In all likelihood, I’ll be up early Friday, watching the royal wedding with my daughter from my East Coast U.S. residence. That’s largely because my daughter’s manners, after 30 weeks of residence in my uterus, are still somewhat unpolished. She hasn’t been born yet, and the odds are that she’ll have kicked me awake well in time for the sounding of the bells at Westminster Abbey. In the event that I had an already-born daughter, however, I’d strongly prefer that she sleep in this Friday morning.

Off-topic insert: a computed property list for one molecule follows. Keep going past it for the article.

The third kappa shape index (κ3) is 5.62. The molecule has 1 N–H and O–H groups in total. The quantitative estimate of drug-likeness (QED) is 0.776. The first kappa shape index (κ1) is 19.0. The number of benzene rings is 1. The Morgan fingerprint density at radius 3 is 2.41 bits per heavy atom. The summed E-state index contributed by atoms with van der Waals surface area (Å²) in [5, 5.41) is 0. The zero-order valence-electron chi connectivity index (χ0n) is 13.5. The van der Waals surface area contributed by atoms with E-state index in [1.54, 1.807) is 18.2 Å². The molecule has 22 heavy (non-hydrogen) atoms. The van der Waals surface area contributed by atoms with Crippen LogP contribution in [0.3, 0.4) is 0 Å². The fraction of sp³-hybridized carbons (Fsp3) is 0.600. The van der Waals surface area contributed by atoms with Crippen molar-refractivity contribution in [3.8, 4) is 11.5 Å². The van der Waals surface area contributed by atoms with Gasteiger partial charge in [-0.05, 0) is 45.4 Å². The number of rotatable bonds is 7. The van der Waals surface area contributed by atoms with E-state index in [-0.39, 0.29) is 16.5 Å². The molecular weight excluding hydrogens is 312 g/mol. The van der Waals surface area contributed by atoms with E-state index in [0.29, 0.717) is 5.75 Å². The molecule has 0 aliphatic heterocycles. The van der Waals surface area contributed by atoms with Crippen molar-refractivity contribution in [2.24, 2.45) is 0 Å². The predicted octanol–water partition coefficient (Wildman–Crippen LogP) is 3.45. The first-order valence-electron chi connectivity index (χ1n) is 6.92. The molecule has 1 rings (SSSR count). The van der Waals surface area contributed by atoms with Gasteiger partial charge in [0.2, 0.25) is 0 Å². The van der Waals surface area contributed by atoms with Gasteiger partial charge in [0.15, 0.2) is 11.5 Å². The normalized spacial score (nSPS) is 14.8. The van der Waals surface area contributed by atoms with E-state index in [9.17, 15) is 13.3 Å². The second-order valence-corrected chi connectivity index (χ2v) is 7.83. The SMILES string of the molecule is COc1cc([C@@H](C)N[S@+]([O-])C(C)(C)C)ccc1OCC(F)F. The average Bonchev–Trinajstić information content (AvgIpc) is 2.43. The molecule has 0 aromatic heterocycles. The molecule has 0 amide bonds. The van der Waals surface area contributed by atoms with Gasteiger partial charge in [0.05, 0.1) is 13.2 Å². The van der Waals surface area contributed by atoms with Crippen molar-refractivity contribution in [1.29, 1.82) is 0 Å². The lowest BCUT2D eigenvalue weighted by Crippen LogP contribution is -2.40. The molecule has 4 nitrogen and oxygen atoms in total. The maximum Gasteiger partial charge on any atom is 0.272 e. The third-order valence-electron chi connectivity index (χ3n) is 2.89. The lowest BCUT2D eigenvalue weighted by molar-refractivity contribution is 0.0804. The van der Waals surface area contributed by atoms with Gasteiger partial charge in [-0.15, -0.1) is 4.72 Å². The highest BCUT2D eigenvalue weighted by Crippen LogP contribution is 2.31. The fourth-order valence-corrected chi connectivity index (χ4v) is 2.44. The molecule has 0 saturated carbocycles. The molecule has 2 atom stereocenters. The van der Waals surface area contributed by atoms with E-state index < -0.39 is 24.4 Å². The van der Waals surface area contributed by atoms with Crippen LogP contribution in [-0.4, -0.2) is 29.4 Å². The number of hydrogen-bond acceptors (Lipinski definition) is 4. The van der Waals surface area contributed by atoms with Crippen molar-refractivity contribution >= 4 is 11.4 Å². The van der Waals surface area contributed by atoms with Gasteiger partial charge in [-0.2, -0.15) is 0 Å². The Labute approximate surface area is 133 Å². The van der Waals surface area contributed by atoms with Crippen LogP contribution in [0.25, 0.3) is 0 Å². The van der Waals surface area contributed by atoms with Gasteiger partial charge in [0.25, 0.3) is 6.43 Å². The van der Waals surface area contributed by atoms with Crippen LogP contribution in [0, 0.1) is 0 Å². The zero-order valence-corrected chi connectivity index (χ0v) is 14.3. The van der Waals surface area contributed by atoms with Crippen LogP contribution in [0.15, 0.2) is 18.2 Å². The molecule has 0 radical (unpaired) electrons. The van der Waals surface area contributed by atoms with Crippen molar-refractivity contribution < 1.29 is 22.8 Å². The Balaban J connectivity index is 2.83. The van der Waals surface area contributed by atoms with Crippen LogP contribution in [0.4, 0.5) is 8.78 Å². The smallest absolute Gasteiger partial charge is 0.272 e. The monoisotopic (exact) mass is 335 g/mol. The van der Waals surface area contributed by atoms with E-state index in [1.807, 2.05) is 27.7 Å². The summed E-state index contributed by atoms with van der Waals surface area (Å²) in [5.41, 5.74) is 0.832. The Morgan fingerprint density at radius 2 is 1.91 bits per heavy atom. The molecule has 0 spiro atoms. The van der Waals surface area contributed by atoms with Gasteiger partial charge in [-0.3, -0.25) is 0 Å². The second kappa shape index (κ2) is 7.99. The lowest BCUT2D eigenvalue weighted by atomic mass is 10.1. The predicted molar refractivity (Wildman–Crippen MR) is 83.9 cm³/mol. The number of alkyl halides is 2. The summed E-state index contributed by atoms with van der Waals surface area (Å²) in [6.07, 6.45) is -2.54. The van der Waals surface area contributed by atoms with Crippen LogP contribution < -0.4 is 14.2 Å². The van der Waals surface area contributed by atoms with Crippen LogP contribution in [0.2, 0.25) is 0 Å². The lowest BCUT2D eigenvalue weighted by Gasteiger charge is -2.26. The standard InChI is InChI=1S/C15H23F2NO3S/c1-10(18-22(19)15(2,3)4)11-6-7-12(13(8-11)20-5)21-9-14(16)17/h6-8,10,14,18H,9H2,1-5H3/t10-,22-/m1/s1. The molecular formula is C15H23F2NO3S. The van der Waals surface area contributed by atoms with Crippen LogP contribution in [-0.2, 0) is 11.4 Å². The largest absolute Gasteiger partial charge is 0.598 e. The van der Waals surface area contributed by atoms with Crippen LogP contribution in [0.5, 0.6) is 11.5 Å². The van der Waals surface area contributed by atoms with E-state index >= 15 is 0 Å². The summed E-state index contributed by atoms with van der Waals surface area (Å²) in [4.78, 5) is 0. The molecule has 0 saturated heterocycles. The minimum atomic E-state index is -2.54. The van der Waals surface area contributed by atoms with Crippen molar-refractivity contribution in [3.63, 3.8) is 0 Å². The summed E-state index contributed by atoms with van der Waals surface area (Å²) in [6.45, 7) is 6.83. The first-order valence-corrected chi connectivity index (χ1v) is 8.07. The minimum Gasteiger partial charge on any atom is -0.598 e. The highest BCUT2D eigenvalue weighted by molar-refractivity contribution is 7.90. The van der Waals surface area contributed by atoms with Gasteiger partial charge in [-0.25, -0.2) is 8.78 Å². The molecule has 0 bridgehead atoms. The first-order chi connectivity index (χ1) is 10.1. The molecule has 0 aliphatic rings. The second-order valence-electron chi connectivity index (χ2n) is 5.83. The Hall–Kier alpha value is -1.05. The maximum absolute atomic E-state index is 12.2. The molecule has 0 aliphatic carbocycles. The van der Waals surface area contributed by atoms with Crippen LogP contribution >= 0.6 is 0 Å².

Purim is just around the corner and, in my house, that means my children have been super-glued into their costumes for about three weeks. My 6-year-old son, a dinosaur fan, has been wearing his T-Rex hat and roaring at the baby non-stop. My 3-year-old daughter has been wearing her poofy, pink princess dress and tiara, alternately calling herself Cinderella or Queen Esther. My daughter in a princess dress is not all that unusual. She has a few “savta bought” (obviously) tutus she loves to twirl around in, but having just read Peggy Orenstein’s “Cinderella Ate My Daughter: Dispatches from the Front Lines of the New Girlie-Girl Culture,” both the Cinderella talk and the Queen Esther talk are giving me pause.